Almost Baby Time: Start Packing Your Bags

It’s that time. You’re 32-35* weeks pregnant, waddling around the house finishing the final preparations before babe makes their grand debut. The nursery is perhaps ready, you’ve made all your freezer meals (or your mom has), and with every little movement or minor contraction you may wonder: “could this be it?” It’s officially an appropriate time to begin the process of packing your hospital bag.

Pregnancy brain has likely set in, and you may be thinking “I can’t remember to put mascara on both eyes in the morning, how will I make sure I have everything I need when it’s go-time?” Yes, the task of packing for the hospital can be overwhelming, but remember, with proper organization and preparation you’ll be squared away.

So, where to start? First, it helps to pack according to the specific ‘stages’ of your time at the hospital or birth center; these stages of needs are for labor, post delivery, and baby. It’s time to rest easy, because the leg -work has been done for you! Let’s get that new Kalea bag hospital-ready.


You’ll quickly discover once contractions begin, that your focus will be instantly on bringing your sweet baby safely into the world, and that you really won’t need much to get through labor. The Kalea bag is perfect to pack as your ‘Labor’ bag. It is easy to organize in a way that makes everything easily accessible when you don’t have the energy or brainpower to rustle through a big duffle bag or suitcase to look for a hair tie or tube of Chap Stick. Here are some key items to have prepared to help you through the laboring journey.

Birth Plan: If you’ve been taking childbirth classes, you’re likely familiar with creating a birth plan. Sounds fancy, but all it really is, is a short description of your wishes while you and your baby are being cared for at the hospital (within scope and reason of course). Examples may be wishes for a natural birth, dad gets to cut the umbilical cord, baby stays in mom’s room vs. going to nursery etc. If you and your partner have made a birth plan, print several copies and have those in a plastic folder or protective sleeve. It will fit perfectly in the side pocket of the changing pad that’s included with the Kalea Bag; that way it is accessible for sharing upon arrival and won’t need to be folded.

Having some sort of Entertainment can prove to be extremely helpful in taking your mind off of labor pain, or help pass the time in general. Consider creating a few playlists ahead of time of some of your favorite ‘chill-out’ tunes in order to create a more calming and peaceful environment during labor. Some hospitals these days have labor rooms with a sound system or speaker for this purpose, but it is probably a good idea to bring ear buds or small Bluetooth speaker just in case. Slip a deck of cards, Sudoku Book, tablet, or magazines in the tablet/laptop pocket of your bag to have as an option for distraction. Don’t forget to include any electronic chargers you may need for your choice of entertainment as well. Any form of calming activity can make labor much more tolerable; sure, there will come a point when it’s NOT so calm, so do try to enjoy yourself a little if you can!

Take advantage of one of the small cubes that come with your Kalea bag by utilizing it as Healthy Snack storage. Having easy snacks on hand such as granola bars, honey sticks, or trail mix during labor (and even post delivery) is everything. One thing that no one tells you is that labor makes you hungry! Childbirth is basically an athletic event, and your body may need some sort of fuel to help maintain strength. So, as long as it’s okay with your doc, stock up on non-perishables that will sustain your energy through labor and are easy to snack on in bed while cuddling your newborn.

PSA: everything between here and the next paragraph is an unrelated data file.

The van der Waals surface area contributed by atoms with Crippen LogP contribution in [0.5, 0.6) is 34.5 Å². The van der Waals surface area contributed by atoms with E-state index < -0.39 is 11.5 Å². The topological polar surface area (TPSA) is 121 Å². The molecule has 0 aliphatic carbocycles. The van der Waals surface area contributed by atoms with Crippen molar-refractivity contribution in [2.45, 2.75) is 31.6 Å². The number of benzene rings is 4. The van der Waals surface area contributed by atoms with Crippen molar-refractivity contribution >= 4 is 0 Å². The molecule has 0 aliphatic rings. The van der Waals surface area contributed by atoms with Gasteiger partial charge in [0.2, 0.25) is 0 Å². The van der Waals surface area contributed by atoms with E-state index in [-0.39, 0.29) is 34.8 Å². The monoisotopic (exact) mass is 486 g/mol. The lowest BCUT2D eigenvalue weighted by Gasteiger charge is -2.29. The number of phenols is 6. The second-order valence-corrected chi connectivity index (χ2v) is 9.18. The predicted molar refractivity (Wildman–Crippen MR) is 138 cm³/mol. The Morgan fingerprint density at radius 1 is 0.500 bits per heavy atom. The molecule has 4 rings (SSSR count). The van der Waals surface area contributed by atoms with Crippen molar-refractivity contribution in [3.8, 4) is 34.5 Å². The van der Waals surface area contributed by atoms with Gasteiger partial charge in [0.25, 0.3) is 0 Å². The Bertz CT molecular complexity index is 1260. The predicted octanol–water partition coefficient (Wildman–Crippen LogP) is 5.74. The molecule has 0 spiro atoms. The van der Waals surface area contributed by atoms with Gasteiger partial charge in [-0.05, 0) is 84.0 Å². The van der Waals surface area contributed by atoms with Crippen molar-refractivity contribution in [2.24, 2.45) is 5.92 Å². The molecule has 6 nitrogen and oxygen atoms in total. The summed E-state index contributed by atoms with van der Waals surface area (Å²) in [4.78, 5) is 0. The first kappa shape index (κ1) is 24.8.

You’ll definitely want to include a bundle of hair ties and/or a headband to have ready in the outer zipper pocket. The last thing you’ll want during labor (or in post-delivery photos) is sweaty hair in your face, so you’ll be thankful you’ve put these in an easy-to-remember spot. There are so many pretty headbands out there nowadays; it’s possible to even look cute wearing them for post-delivery photos.

Grippy socks or slippers are KEY for laboring. No, they won’t alleviate any pain, but they will keep those tootsies warm and clean while you putter through the hospital halls and around the delivery room. It’s normal to become antsy and anxious between contractions, and often movement is recommended if you’re still able to, to progress the stages of labor. So go ahead, rock those socks and that hospital gown through the halls of the maternity ward!

*32-35 weeks is a general recommendation for when to pack your bag. If you’re experiencing a higher risk pregnancy, or pregnant with multiples you may feel like packing earlier!

***Don’t forget that grab and go toiletry bag!

****See Grab and Go list below

Post delivery:

Packing for the post-delivery bliss is the fun part. Do yourself a favor though, and Keep. It. Simple. Do your best not to stress about this part. It feels great to be prepared, however if there is any oversight, rest assured that either the hospital has you covered, or you can send your partner or a family member on an errand to bring something you may need.

Comfort is going to be your main goal when it comes to packing clothes, so keep things loose and stretchy. Think maternity yoga pants, sweats, and nursing tanks, and a loose cardigan or sweater (depending on the season). Also bring a nursing bra or two, however, you’ll learn quite quickly, that you’ll rarely have a shirt on, as babe will be snuggling close and nursing seemingly non-stop, so a nursing tank under a cardigan is a great new-mom hack to easy access for a hungry newborn. It’s nice to include a going home outfit to make you feel great and confident as you enter the wild world of motherhood. Successful going home outfits consist of maxi dresses, sweater dresses, or anything cozy/chic. Comfort is still key, of course but do remember the camera on your smartphone will be working overtime, and you’ll want to be included in some of those pics with your new bundle!